Harris retorted she was “proud” of her work in reforming a broken system of criminal justice. She also slammed Gabbard in post-debate interviews, calling the Hawaii Congresswoman an “apologist” for Syrian leader Bashar al-Assad. Harris noted: “I can only take what she says and her opinion so seriously.”

3. Once again, the mechanics of Medicare For All splits Democrats

Healthcare dominated the second night of the debate as it did the first. Just like the first night, it also served as a point of distinction between the two wings of the Democratic party and these 20 candidates.

Biden was clear he did not want to push for a full Medicare For All system like Senators Bernie Sanders and Elizabeth Warren had done the previous night. His plan is to “build on Obamacare” and give people the option to join a government healthcare plan or keep existing private insurance.

Others like Senator Michael Bennet took a page from Republicans, arguing that Medicare For All was not being presented accurately to the public because the cost of it was being downplayed by Sanders.

The party’s candidates have now clearly been separated into those who stand for universal healthcare and those who do not. Given how important this issue is to voters, it will likely be the first real test to thin the field of candidates.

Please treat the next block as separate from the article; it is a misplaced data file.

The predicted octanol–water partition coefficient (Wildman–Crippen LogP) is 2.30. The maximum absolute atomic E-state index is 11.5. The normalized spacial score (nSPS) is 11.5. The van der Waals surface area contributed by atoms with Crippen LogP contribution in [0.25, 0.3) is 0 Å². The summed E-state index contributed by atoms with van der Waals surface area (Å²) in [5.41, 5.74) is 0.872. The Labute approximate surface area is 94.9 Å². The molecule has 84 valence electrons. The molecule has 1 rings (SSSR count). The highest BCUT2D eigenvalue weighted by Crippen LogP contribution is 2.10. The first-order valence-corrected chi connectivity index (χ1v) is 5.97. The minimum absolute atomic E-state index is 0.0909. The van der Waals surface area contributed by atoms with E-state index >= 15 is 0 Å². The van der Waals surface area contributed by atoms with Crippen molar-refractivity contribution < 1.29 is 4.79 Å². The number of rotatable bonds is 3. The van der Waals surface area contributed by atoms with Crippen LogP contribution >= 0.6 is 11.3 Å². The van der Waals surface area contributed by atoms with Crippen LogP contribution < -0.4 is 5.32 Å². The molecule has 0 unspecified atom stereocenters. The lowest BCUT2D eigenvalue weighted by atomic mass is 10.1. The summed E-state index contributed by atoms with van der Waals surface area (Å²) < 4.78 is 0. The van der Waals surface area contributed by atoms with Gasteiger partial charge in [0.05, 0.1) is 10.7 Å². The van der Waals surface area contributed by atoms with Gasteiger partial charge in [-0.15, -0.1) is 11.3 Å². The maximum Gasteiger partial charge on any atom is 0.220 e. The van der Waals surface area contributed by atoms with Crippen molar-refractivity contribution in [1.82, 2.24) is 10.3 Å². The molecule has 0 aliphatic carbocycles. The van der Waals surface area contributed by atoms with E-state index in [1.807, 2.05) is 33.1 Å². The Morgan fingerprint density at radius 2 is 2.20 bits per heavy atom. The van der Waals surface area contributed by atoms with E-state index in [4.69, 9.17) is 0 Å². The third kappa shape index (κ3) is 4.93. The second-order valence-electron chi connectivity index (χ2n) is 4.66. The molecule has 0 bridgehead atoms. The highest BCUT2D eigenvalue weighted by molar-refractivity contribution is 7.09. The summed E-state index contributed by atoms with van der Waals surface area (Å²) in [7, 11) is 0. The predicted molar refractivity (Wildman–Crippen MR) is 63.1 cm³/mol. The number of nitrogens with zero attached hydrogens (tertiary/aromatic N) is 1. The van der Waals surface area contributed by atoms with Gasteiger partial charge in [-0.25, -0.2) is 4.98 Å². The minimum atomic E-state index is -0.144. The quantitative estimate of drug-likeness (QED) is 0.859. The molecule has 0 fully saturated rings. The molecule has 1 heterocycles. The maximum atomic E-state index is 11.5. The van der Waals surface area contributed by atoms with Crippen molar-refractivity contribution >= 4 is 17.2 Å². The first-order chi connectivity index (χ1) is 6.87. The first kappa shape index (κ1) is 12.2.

4. There is still a need for a climate debate

With Washington state Governor Jay Inslee on the stage, the second night of the debate was sure to have more of a focus on climate change. Inslee has become the ‘climate candidate’ for his focus on the Green New Deal and several other policy points centered around combating global warming and curbing carbon emissions. He has also been leading the charge on pushing the Democratic National Convention on hosting a full climate-only debate in addition to the town halls which will be sponsored by television networks.

The Green New Deal, the proposed legislation to overhaul the economy with an emphasis on green jobs training and renewable energy, again served as a point to distinguish among moderate/centrists Democrats and progressives, like Warren and Sanders who championed it during their time on stage.

On the second night, it was Gillibrand who joined Inslee to push for the proposal while she embraced a bit of Warren’s ‘why can’t we?-ism’ from the night before. “When John F. Kennedy said, ‘I want to put a man on the moon in the next 10 years, not because it’s easy, but because it’s hard,’ he knew it was going to be a measure of our innovation, our success, our ability to galvanize worldwide competition,” she said.

“He wanted to have a space race with Russia. Why not have a green energy race with China? Why not rebuild our infrastructure? Why not actually invest in the green jobs? That’s what the Green New Deal is about,” Gillibrand noted.

Inslee went on the offensive as well, attacking Biden’s plan which the governor says does not wean the country off of fossil fuels in the 12 years climate scientists have said we have to make a real change. While Biden did say he would rejoin the Paris Agreement on climate change which Trump has repeatedly railed against Inslee explained “middle-ground solutions like the vice president has proposed … are not going to save us. Too little, too late is too dangerous.”